Shade gardens are quiet, tranquil places of rest and are often the places where people spend most of their time during the hot summer months.
Photo courtesy JC Raulston Arboretum
The best way to create a shade garden is to study the shade and sun areas of your yard. Look for the answers to these questions: What portion of the yard is shady? Is it shady all day? Is the shade a deep shade with very little light or is there sun dancing across the area as it filters through trees? Is there any sun during the day? How many hours of sun and even more importantly, what part of the day has the most sun? If you have sun in the morning only, you have one group of plants to choose from, but if your sun shines in the afternoon hours, you can grow a larger range of plants.
Remember there are different shade values within the same area. An area under a tree has a deeper shade than the edge of the canopy. A garden under a tree with low branches may be too dark, but if the limbs are trimmed up to allow more light, a broader selection of plants can be grown.
Most sun plants will grow well in afternoon shade and many shade plants will thrive with morning sun. Also consider buildings or other structures that create shade. Dry soil conditions and competition from tree roots must be considered, too.
Solomon's Seal, photo courtesy JC Raulston Arboretum
The spectrum of shade is quite broad and includes a number of values of light and dark to consider:
Light or Dappled Shade: A good example of this combination of sun and shade is the shade from Honey Locust trees. A variety of shade plants will thrive under this type of shade.
Medium Shade: Medium shade has 4 to 6 hours of shade, perhaps areas with south-facing exposures, but with no direct sun.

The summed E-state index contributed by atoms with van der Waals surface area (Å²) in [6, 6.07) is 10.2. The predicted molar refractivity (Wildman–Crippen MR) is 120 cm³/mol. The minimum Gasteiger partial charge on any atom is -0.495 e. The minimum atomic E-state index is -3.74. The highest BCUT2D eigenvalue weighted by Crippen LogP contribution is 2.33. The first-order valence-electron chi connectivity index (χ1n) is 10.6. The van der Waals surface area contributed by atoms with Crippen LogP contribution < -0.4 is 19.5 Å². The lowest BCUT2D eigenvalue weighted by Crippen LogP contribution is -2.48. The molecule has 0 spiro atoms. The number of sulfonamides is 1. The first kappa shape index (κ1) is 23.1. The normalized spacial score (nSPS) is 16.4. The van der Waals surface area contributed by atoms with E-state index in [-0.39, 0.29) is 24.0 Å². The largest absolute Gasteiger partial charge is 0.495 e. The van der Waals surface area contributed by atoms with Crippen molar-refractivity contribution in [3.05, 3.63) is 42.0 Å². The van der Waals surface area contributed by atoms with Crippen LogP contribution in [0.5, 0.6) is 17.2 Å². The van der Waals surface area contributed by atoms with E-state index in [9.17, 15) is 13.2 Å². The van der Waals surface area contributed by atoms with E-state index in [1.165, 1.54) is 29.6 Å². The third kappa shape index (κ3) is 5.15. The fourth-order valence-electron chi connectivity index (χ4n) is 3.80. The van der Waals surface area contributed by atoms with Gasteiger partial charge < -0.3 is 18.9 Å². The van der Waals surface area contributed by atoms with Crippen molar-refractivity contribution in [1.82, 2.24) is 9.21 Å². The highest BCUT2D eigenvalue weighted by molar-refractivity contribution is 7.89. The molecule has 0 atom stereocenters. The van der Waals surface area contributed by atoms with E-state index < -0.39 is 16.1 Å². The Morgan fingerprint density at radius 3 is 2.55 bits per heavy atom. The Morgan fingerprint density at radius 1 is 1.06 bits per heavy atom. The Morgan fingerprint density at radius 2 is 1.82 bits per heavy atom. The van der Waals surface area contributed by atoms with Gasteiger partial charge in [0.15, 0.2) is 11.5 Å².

Deep Shade: This is the darkest shade, and one of the most difficult areas for flowering plants. This includes areas under trees with dense foliage with no direct sunlight.
Dry Shade/Wet Shade: Different plants will survive in each situation, but few plants will tolerate both. The best solution is to improve dry shade to hold more water, and drain the wet areas of excess water.
Bed Preparation: Test your soil for pH and nutrient levels. You can pick up soil testing kits from your county Extension Service office. Three to six inches of compost worked into the top layer of the soil will give your plants a good head start. Areas under trees are the most difficult because tree roots compete with the plants for nutrients and water. Creating raised beds helps, but the tree roots will eventually find their way into your raised beds as well.
Design Tips: Plant selection is paramount to shade gardening.
– White will be one of the best colors.
– Foliage is your greatest asset in shade.
– Incorporate annuals, such as impatiens, to dress up drab areas.
– Use container plantings to add color.
– Use garden ornaments (seating, statues, pottery etc.) to add interest.
– Include pathways using mulch, stone, or other materials to provide access.
– Use native plants for low maintenance.
– Plant daffodil bulbs for early spring color. They naturalize well and are deer proof.
– Move houseplants outdoors in summer to add a tropical effect.
Angelo Randaci is the Horticulture Agent with the NC Cooperative Extension
Service in Wake County. You may reach him at email@example.com